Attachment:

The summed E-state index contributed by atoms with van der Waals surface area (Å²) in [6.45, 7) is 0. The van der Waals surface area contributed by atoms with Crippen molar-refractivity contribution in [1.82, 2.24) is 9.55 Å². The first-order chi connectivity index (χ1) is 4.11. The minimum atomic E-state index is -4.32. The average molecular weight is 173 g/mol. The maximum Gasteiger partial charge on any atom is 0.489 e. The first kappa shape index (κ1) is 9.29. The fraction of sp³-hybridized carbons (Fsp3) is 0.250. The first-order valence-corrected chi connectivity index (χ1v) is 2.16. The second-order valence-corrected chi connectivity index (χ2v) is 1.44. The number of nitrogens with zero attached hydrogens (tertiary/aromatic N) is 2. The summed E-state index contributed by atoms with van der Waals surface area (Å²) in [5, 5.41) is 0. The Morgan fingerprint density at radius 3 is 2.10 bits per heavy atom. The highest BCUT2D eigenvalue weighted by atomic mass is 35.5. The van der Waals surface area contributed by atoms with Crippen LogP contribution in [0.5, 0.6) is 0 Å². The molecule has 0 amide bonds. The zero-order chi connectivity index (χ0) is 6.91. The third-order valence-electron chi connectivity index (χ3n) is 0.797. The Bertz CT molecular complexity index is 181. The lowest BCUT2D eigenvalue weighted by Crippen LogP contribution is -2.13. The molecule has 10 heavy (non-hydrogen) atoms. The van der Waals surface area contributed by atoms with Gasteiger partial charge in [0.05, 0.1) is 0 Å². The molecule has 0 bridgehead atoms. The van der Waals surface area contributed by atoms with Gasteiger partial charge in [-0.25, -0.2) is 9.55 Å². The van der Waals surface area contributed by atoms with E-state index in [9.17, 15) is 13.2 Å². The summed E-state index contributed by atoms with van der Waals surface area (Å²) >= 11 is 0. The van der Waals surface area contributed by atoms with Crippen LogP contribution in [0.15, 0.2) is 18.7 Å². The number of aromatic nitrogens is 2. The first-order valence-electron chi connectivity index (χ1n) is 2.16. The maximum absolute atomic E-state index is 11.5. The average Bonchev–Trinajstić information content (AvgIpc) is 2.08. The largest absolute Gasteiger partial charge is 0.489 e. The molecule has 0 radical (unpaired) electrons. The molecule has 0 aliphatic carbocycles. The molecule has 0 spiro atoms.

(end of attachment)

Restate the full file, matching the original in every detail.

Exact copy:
The summed E-state index contributed by atoms with van der Waals surface area (Å²) in [6.45, 7) is 0. The van der Waals surface area contributed by atoms with Crippen molar-refractivity contribution in [1.82, 2.24) is 9.55 Å². The first-order chi connectivity index (χ1) is 4.11. The minimum atomic E-state index is -4.32. The average molecular weight is 173 g/mol. The maximum Gasteiger partial charge on any atom is 0.489 e. The first kappa shape index (κ1) is 9.29. The fraction of sp³-hybridized carbons (Fsp3) is 0.250. The first-order valence-corrected chi connectivity index (χ1v) is 2.16. The second-order valence-corrected chi connectivity index (χ2v) is 1.44. The number of nitrogens with zero attached hydrogens (tertiary/aromatic N) is 2. The summed E-state index contributed by atoms with van der Waals surface area (Å²) in [5, 5.41) is 0. The Morgan fingerprint density at radius 3 is 2.10 bits per heavy atom. The highest BCUT2D eigenvalue weighted by atomic mass is 35.5. The van der Waals surface area contributed by atoms with Crippen LogP contribution in [0.5, 0.6) is 0 Å². The molecule has 0 amide bonds. The zero-order chi connectivity index (χ0) is 6.91. The third-order valence-electron chi connectivity index (χ3n) is 0.797. The Bertz CT molecular complexity index is 181. The lowest BCUT2D eigenvalue weighted by Crippen LogP contribution is -2.13. The molecule has 10 heavy (non-hydrogen) atoms. The van der Waals surface area contributed by atoms with Gasteiger partial charge in [0.05, 0.1) is 0 Å². The molecule has 0 bridgehead atoms. The van der Waals surface area contributed by atoms with Gasteiger partial charge in [-0.25, -0.2) is 9.55 Å². The van der Waals surface area contributed by atoms with E-state index in [9.17, 15) is 13.2 Å². The summed E-state index contributed by atoms with van der Waals surface area (Å²) >= 11 is 0. The van der Waals surface area contributed by atoms with Crippen LogP contribution in [0.15, 0.2) is 18.7 Å². The number of aromatic nitrogens is 2. The first-order valence-electron chi connectivity index (χ1n) is 2.16. The maximum absolute atomic E-state index is 11.5. The average Bonchev–Trinajstić information content (AvgIpc) is 2.08. The largest absolute Gasteiger partial charge is 0.489 e. The molecule has 0 radical (unpaired) electrons. The molecule has 0 aliphatic carbocycles. The molecule has 0 spiro atoms.